I may not have mentioned the award at all on here, I know that sort of thing can draw criticism from some and I’m trying to avoid as much negativity as I can, but then today something occurred that also plays into the themes of my book. As those who have read it will know, I went to Queen Elizabeth’s Grammar School in Horncastle, where I didn’t excel. I wasn’t a complete failure, I got all my GCSEs at C and above, and I went into the sixth form, but that was the end. I left after a petulant argument with a teacher whose lessons I stopped attending, which was the beginning of the end. My final day was February 14th 1996, and for 26 years, that has haunted me. It sounds melodramatic, but I’ve often thought about what might have been; where would I be if I’d gone to Uni? What opportunities did I miss by not staying on and doing upper sixth? I blamed the teacher in question (still do), I blamed the school and yet I never blamed myself out loud. I did inwardly, but not at the time; I was just full of reckless abandon thinking girls (which I never got) and cars (which always broke down) were a better choice. Some of my work with The Priory Federation of Academies, and with Lincoln College, was built around that experience of fighting back, getting into media and beating my regrets, but I never actually did; I never made peace with myself for leaving school and throwing away a chance others don’t get.
Today, I was invited back by Tim Randman, Head of Sixth Form at QEGS. They were doing a business conference, where lower sixth students attended workshops with people from different professionals and backgrounds to talk to them about what they do, and to complete a task or workshop. A lot has changed at the school, it’s far better equipped than in my day and there are more pupils, but just as writing my book was cathartic, so was my visit there. I have often dreamed about my school days, maybe once a month, and it’s always as it used to be; I could remember the corridors, rooms and features as if I’d stepped out of them yesterday. That ghost which has lived in me for 26 years was banished today, because not only did I see what the place looks like now, but I was welcomed back as an achiever. I was presented as someone who had a story to tell that benefits some of the keenest young minds in the area, and that felt like an honour. Of course, when I go to the Priory I feel the same privilege of being viewed as a role model, but for my own sake doing it at my old school was a barrier I had to break down.
It sounds so melodramatic the way I’ve spoken about it, but I guess only I know the scale to which leaving as I did affected me. Our family was working class, nobody had gone to a Grammar School before and I wore that like a chip on my shoulder throughout, which I shouldn’t have done. For 26 years I’ve felt, subconsciously at least, that I didn’t quite measure up, that I’d let myself down. Sure, I blamed a teacher (who was still awful to me), I blamed the school and eventually, secretly, I did blame myself. Once I’d done that, I lived with it. Some nights I’d lay in bed and imagine what would have happened if I hadn’t left, and I did that as recently as three or four weeks ago. I’ve carried that, even though my life now is great and given a choice between seeing what might change, and changing nothing, I’d always pick the latter. Odd, isn’t it, how the human brain works? I love my life and have no regrets, except for this huge great big regret I’ve held for so long, that given a chance to correct I’d make again for fear of changing where I am.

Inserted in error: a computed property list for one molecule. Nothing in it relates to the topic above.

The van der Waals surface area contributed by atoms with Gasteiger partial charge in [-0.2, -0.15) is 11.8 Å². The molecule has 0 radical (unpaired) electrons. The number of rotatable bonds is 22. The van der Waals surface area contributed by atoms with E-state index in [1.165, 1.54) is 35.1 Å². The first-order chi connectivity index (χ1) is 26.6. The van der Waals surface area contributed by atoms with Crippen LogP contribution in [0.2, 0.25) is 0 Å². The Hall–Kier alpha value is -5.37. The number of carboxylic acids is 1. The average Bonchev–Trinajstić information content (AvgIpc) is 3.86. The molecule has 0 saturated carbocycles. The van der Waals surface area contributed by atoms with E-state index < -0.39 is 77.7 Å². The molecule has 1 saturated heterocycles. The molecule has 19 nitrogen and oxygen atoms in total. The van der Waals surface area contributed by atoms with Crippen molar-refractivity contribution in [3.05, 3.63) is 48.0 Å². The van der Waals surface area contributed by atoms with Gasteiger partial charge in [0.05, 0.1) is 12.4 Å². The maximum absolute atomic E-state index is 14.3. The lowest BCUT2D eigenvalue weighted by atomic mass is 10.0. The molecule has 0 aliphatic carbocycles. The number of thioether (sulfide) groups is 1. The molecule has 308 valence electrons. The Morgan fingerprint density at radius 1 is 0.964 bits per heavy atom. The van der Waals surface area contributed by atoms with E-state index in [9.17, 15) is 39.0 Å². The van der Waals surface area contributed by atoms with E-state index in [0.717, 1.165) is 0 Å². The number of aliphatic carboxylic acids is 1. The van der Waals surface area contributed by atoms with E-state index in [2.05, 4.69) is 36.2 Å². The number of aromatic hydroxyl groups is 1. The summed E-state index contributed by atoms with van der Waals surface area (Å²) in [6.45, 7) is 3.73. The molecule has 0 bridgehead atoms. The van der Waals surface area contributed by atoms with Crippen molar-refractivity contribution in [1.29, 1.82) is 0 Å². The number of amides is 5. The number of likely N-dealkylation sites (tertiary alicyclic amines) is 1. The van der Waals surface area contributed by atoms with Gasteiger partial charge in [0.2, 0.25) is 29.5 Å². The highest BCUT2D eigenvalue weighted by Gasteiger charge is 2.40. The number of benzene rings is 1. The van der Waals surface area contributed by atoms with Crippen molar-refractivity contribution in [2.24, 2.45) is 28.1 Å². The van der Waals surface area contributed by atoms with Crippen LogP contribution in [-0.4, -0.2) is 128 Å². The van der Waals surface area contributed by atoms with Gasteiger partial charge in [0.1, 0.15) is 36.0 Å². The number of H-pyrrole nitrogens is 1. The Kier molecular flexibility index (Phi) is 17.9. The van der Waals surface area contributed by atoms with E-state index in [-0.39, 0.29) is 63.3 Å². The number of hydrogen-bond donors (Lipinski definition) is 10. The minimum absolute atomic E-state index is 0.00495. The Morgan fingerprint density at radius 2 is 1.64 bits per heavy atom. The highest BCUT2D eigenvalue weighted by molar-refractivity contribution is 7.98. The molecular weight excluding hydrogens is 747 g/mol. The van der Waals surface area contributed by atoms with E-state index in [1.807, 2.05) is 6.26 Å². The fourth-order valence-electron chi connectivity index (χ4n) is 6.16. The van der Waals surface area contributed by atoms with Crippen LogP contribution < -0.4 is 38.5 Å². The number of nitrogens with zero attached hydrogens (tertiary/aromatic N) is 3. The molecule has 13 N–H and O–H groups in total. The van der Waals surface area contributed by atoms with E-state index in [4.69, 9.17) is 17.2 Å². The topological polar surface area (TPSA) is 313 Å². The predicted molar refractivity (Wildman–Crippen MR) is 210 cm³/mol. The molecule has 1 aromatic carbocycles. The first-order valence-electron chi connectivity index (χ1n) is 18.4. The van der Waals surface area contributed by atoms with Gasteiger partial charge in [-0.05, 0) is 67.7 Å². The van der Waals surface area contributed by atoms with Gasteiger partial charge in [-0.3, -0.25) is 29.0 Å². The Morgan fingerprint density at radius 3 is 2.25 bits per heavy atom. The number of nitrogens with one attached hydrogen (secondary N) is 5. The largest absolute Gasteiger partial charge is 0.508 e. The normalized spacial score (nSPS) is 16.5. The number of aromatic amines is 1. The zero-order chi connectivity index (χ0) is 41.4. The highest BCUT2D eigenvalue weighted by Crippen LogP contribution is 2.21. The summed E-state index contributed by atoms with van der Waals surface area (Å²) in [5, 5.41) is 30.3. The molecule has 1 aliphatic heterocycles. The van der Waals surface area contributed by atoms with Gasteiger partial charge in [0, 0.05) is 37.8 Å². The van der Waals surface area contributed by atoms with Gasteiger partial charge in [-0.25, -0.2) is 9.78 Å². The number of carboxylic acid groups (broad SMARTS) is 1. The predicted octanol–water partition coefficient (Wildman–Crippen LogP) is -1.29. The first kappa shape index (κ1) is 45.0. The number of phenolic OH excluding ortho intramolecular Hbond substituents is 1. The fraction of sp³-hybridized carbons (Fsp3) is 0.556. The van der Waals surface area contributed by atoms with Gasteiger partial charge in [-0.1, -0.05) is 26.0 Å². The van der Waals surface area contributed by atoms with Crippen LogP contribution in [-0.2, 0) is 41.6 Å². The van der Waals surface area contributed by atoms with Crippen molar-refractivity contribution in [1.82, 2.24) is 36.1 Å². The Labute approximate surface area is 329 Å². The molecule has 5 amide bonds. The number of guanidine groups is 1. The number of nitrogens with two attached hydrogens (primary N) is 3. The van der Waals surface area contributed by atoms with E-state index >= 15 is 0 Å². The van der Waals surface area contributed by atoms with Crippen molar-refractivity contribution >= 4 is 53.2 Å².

I guess I don’t need to hold on to that anymore. The school has moved on and now I am someone it sees as having value, which feels like a door finally being closed in my head, validation of sorts. I know some of my friends will ask why it matters, and I get it sounds a bit crazy, but it does matter to me, it always has. Now, finally, I can lay that ghost to rest.
The session itself went well, the pupils were really engaged and once I’d got over my nerves, it wasn’t like I was banishing a demon, but just that I was doing what benefitted those I’d been brought in to chat to. So, thank you to Tim and Sarah for inviting me back, and if you feel I added value then brilliant. However, I know whatever value I delivered today, I got just as much back.
I do apologise for this rather self-indulgent piece, but once again all of this has come from the site you’re reading now. Everything has come from this; my current job, finishing my book, my work with the Priory, everything. This site is hard work, and yet it delivers rewards like nothing I’ve ever done. It would be nothing without you; without readers, I’d be shouting into the abyss, I’d be a man with loads to say but with nobody reading. Talking of reading, have you read my book yet? It’s not all sentimental, heart-on-sleeve mush like this article, there’s some funny stuff too! If you haven’t, please do pick it up on this link.